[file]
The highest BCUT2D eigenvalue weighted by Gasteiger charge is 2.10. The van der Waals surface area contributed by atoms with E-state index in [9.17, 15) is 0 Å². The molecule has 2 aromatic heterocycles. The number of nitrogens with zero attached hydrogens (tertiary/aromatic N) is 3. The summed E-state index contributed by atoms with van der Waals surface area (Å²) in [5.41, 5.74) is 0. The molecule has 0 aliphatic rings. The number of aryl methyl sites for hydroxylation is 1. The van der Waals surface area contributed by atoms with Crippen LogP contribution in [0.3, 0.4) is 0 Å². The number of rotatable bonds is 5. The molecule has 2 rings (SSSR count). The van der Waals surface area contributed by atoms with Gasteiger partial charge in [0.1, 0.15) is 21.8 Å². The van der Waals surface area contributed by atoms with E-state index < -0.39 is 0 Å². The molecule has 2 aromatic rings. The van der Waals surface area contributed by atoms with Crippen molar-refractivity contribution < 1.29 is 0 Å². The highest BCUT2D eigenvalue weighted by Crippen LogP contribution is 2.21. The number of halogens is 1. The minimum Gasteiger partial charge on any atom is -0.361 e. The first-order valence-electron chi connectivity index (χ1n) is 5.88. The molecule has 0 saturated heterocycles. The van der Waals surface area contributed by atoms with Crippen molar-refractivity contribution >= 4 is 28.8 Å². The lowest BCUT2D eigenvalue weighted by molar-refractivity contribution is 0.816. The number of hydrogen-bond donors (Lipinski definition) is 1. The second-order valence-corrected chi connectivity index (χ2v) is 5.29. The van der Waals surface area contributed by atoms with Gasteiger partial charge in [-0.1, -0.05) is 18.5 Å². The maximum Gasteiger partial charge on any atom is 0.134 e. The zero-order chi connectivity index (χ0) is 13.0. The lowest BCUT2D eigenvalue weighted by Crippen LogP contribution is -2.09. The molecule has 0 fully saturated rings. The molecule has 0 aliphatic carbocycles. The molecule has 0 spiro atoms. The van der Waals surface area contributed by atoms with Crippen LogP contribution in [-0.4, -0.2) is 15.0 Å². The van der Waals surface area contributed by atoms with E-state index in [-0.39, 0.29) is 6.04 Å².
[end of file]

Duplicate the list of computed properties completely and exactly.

The highest BCUT2D eigenvalue weighted by Gasteiger charge is 2.10. The van der Waals surface area contributed by atoms with E-state index in [9.17, 15) is 0 Å². The molecule has 2 aromatic heterocycles. The number of nitrogens with zero attached hydrogens (tertiary/aromatic N) is 3. The summed E-state index contributed by atoms with van der Waals surface area (Å²) in [5.41, 5.74) is 0. The molecule has 0 aliphatic rings. The number of aryl methyl sites for hydroxylation is 1. The van der Waals surface area contributed by atoms with Crippen LogP contribution in [0.3, 0.4) is 0 Å². The number of rotatable bonds is 5. The molecule has 2 rings (SSSR count). The van der Waals surface area contributed by atoms with Gasteiger partial charge in [0.1, 0.15) is 21.8 Å². The van der Waals surface area contributed by atoms with E-state index < -0.39 is 0 Å². The molecule has 2 aromatic rings. The van der Waals surface area contributed by atoms with Crippen molar-refractivity contribution < 1.29 is 0 Å². The highest BCUT2D eigenvalue weighted by Crippen LogP contribution is 2.21. The number of halogens is 1. The minimum Gasteiger partial charge on any atom is -0.361 e. The first-order valence-electron chi connectivity index (χ1n) is 5.88. The molecule has 0 saturated heterocycles. The van der Waals surface area contributed by atoms with Crippen molar-refractivity contribution >= 4 is 28.8 Å². The lowest BCUT2D eigenvalue weighted by molar-refractivity contribution is 0.816. The number of hydrogen-bond donors (Lipinski definition) is 1. The second-order valence-corrected chi connectivity index (χ2v) is 5.29. The van der Waals surface area contributed by atoms with Gasteiger partial charge in [-0.1, -0.05) is 18.5 Å². The maximum Gasteiger partial charge on any atom is 0.134 e. The zero-order chi connectivity index (χ0) is 13.0. The lowest BCUT2D eigenvalue weighted by Crippen LogP contribution is -2.09. The molecule has 0 fully saturated rings. The molecule has 0 aliphatic carbocycles. The molecule has 0 spiro atoms. The van der Waals surface area contributed by atoms with Crippen LogP contribution in [-0.4, -0.2) is 15.0 Å². The van der Waals surface area contributed by atoms with E-state index in [-0.39, 0.29) is 6.04 Å².